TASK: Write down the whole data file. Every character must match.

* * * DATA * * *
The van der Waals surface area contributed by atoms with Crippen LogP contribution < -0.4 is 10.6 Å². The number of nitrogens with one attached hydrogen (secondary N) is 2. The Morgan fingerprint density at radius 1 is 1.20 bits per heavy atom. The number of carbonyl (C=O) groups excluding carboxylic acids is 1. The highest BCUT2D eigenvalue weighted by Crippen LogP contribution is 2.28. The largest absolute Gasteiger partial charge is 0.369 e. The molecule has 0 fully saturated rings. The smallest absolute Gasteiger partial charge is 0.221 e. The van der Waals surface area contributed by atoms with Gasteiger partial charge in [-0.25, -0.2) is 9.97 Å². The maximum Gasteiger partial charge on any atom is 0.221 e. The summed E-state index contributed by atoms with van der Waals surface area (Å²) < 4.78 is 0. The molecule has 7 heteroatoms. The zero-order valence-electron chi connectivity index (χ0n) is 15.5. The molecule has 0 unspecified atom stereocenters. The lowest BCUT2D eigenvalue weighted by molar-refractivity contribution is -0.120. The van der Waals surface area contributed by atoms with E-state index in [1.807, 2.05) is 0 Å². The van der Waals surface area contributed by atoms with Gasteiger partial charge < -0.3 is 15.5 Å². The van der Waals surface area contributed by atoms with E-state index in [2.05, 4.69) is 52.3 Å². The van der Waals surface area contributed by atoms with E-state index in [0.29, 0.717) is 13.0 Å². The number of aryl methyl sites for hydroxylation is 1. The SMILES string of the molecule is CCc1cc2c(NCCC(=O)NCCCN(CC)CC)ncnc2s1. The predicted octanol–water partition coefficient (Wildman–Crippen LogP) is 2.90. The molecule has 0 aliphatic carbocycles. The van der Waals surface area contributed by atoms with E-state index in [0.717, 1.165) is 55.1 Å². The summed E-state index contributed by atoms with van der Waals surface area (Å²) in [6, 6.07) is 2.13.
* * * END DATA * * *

The van der Waals surface area contributed by atoms with Crippen LogP contribution < -0.4 is 10.6 Å². The number of nitrogens with one attached hydrogen (secondary N) is 2. The Morgan fingerprint density at radius 1 is 1.20 bits per heavy atom. The number of carbonyl (C=O) groups excluding carboxylic acids is 1. The highest BCUT2D eigenvalue weighted by Crippen LogP contribution is 2.28. The largest absolute Gasteiger partial charge is 0.369 e. The molecule has 0 fully saturated rings. The smallest absolute Gasteiger partial charge is 0.221 e. The van der Waals surface area contributed by atoms with Gasteiger partial charge in [-0.25, -0.2) is 9.97 Å². The maximum Gasteiger partial charge on any atom is 0.221 e. The summed E-state index contributed by atoms with van der Waals surface area (Å²) < 4.78 is 0. The molecule has 7 heteroatoms. The zero-order valence-electron chi connectivity index (χ0n) is 15.5. The molecule has 0 unspecified atom stereocenters. The lowest BCUT2D eigenvalue weighted by molar-refractivity contribution is -0.120. The van der Waals surface area contributed by atoms with E-state index in [1.807, 2.05) is 0 Å². The van der Waals surface area contributed by atoms with Gasteiger partial charge < -0.3 is 15.5 Å². The van der Waals surface area contributed by atoms with E-state index in [2.05, 4.69) is 52.3 Å². The van der Waals surface area contributed by atoms with E-state index in [0.29, 0.717) is 13.0 Å². The number of aryl methyl sites for hydroxylation is 1. The SMILES string of the molecule is CCc1cc2c(NCCC(=O)NCCCN(CC)CC)ncnc2s1. The predicted octanol–water partition coefficient (Wildman–Crippen LogP) is 2.90. The molecule has 0 aliphatic carbocycles. The van der Waals surface area contributed by atoms with E-state index in [0.717, 1.165) is 55.1 Å². The summed E-state index contributed by atoms with van der Waals surface area (Å²) in [6, 6.07) is 2.13.